Atwoki was a welcome sight at dusk, breezing into town with his three side-kick mechanic buddies, all wearing their "Stitch and Sew" (the name of his mechanic shop) red uniforms. They pounced on the problem all at once, replacing both cylinders which are clutch related. No change. Now it was dark, and they did the whole process again using my tiny pocket flashlight and the little illumination on their "ka-torchi" cell phones. It was pitch dark, a wind picked up, and then rain. For another two hours they tried. Each failure seemed to make Atwoki more sure of just where the problem lay, but it was now 9 pm, and the next step he estimated would take 4-5 hours, removing the entire gear box to get at some sort of clutch plate, which would have to be replaced by a spare, from Kampala. On a brighter note, he did manage to get he car to start in gear and pop out into neutral, so we could tow it off the road to the police station. It was now 7 1/2 hours since we embarked on our short journey, we were wet, no one had eaten dinner, and our car was immobilized at the police station. Atwoki told us to get in his car, so we did. We thought we were all heading back to Fort Portal, but no, he had decided that since he had to come to Bundi for another errand anyway (Pat's broken car), he'd just drive us there now.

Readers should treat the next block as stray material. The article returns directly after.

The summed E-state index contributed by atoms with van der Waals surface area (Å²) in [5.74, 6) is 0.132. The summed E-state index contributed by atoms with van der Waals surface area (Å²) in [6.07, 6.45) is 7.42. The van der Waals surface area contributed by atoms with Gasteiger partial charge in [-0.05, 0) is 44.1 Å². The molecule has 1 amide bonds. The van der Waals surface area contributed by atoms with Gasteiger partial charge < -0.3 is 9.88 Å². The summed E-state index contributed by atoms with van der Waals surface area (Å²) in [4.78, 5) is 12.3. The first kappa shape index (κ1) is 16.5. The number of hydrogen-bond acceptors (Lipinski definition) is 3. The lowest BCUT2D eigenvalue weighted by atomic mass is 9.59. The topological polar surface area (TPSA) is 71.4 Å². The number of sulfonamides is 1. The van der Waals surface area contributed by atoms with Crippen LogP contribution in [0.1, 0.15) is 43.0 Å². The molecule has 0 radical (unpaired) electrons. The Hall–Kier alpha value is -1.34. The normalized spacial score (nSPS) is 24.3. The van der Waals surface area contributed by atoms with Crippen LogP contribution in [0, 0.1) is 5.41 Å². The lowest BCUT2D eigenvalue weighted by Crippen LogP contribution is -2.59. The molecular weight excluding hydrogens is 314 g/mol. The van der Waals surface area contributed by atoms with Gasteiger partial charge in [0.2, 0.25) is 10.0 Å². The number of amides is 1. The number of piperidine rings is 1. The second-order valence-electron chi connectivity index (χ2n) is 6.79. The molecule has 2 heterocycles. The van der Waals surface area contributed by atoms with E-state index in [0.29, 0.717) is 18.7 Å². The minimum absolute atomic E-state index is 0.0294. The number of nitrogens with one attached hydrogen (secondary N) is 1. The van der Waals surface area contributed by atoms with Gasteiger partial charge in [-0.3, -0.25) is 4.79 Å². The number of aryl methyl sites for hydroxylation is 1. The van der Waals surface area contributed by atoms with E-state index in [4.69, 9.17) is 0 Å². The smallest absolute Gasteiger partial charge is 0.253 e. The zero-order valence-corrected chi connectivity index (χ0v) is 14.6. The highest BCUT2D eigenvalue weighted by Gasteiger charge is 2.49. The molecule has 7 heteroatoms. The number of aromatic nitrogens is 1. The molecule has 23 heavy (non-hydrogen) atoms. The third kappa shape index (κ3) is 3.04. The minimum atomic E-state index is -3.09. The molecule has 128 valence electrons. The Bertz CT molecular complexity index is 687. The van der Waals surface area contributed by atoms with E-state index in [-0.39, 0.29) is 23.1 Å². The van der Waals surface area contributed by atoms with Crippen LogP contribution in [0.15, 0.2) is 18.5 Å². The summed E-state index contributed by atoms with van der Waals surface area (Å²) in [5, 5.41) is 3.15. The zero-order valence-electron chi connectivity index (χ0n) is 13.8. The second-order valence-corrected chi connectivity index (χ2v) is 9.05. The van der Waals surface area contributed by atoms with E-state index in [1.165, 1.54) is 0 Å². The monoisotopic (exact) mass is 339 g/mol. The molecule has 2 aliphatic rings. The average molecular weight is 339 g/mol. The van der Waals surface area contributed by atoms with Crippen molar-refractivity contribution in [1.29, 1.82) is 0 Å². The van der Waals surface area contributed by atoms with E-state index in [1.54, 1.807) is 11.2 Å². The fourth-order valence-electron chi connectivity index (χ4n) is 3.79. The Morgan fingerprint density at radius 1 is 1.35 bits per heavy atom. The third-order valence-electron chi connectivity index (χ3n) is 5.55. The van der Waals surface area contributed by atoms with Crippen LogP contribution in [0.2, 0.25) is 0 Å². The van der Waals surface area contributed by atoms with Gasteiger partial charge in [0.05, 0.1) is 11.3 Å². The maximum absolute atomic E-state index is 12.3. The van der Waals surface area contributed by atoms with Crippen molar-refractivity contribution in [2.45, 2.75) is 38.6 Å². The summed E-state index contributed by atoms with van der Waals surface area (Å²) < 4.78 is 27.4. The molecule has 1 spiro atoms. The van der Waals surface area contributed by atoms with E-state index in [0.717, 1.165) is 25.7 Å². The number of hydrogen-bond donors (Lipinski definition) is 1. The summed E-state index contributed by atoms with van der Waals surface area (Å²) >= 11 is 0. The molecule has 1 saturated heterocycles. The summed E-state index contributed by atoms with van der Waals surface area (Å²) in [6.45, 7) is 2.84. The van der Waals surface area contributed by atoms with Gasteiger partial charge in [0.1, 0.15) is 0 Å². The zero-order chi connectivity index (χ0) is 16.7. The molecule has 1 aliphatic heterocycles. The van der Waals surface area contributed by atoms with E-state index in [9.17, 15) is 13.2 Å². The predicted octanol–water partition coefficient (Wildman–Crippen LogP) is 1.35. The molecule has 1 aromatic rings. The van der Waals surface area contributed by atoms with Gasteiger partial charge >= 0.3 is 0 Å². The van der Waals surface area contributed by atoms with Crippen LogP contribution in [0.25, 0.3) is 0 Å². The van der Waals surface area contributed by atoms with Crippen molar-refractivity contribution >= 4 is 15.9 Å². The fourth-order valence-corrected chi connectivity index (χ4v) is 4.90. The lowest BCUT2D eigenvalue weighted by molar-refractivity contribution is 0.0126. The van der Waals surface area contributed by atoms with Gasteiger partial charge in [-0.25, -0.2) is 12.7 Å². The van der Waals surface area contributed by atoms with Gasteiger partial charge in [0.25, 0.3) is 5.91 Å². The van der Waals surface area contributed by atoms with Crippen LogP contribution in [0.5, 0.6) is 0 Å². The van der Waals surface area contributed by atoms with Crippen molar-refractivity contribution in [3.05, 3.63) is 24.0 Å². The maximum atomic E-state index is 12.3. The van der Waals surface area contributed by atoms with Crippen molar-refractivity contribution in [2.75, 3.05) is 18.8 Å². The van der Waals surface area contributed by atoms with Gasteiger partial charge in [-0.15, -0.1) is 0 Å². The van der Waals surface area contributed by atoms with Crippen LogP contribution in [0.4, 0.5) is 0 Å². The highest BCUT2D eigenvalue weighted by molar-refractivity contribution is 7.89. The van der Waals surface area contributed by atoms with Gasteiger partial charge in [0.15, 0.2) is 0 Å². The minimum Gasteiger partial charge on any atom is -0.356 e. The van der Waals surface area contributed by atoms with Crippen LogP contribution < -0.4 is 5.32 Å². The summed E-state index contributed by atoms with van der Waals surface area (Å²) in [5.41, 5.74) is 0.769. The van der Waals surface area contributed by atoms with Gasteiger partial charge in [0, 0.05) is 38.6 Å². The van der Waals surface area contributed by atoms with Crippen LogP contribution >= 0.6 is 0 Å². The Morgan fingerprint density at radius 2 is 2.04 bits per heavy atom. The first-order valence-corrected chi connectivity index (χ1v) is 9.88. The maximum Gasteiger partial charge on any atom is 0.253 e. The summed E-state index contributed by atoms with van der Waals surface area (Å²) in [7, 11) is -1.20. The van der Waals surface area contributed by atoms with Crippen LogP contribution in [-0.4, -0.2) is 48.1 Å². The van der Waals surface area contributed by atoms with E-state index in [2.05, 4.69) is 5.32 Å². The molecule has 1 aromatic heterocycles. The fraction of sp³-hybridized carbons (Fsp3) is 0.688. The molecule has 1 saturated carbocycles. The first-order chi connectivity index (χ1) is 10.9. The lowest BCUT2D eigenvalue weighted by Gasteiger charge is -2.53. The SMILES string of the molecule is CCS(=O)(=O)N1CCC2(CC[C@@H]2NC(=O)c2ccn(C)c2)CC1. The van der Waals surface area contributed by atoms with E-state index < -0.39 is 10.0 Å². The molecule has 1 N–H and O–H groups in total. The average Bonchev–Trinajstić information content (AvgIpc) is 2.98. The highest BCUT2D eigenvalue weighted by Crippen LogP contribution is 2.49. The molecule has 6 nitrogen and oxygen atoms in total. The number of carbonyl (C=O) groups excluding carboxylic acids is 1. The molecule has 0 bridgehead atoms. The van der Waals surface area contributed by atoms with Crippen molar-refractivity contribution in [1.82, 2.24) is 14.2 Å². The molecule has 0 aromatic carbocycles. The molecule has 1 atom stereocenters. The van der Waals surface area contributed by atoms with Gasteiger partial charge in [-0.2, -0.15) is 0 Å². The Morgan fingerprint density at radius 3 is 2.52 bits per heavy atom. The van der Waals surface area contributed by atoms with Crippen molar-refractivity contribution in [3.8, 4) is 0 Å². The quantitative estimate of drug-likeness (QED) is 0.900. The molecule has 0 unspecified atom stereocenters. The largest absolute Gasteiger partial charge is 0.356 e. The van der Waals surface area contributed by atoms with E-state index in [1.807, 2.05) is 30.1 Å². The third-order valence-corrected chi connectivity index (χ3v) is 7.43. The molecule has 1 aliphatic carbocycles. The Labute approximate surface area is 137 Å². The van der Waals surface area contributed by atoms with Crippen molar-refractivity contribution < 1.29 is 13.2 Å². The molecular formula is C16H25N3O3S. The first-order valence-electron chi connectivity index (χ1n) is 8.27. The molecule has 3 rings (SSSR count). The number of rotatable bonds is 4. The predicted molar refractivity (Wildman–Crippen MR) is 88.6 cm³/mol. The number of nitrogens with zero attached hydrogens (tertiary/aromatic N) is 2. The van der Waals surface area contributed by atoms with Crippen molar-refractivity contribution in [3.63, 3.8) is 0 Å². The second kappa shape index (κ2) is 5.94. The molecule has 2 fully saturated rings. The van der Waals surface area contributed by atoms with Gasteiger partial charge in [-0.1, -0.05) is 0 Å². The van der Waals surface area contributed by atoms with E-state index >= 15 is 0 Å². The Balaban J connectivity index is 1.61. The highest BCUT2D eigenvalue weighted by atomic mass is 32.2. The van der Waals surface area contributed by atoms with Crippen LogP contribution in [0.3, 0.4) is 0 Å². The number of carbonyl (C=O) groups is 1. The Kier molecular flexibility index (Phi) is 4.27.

And so for the first time in our long history here we broke all our don't-travel-after-dark rules and got home before midnight. Our gracious team prepared mattresses and food for the Stitch-and-Sew crew of four, and we slipped into our own house where Ashley had waited with the kids. All the way we had talked to Atwoki, about our kids, his kids, fellow-missionary friends, farming, the church, preaching, cows, and memories. We actually have more in common with our Fort Portal mechanic friend than with most other people in this world. I laughed when Scott was telling a story about an old Herron truck, and Atwoki came up with the license plate from almost two decades ago, "Oh you mean UPO-426?"
It was a full-circle experience, actually. The morning we first landed in Uganda in 1993, all our team mates were sick and unable to meet us at the airport. We really didn't have much communication in those days, so we sat on the curb in the dawn, hoping someone would remember us, with the sinking realization that we had no idea where to go or what to do. For what seemed like hours, though it was probably less than two. As we were about to give up, Atwoki came driving up in that Herron truck, good old UPO-426, apologizing for being late. It was our first time to be rescued by him, and yesterday probably won't be our last.
Ten hours of agony did not fully erase 48 hours of paradise. But since our disaster motorcycle ride to this get-away a couple of years ago, and the all-spares-tires-deflated, stranded-on-the mountain return trip from this same outing last year, we are a bit wary. Paradise has a high price.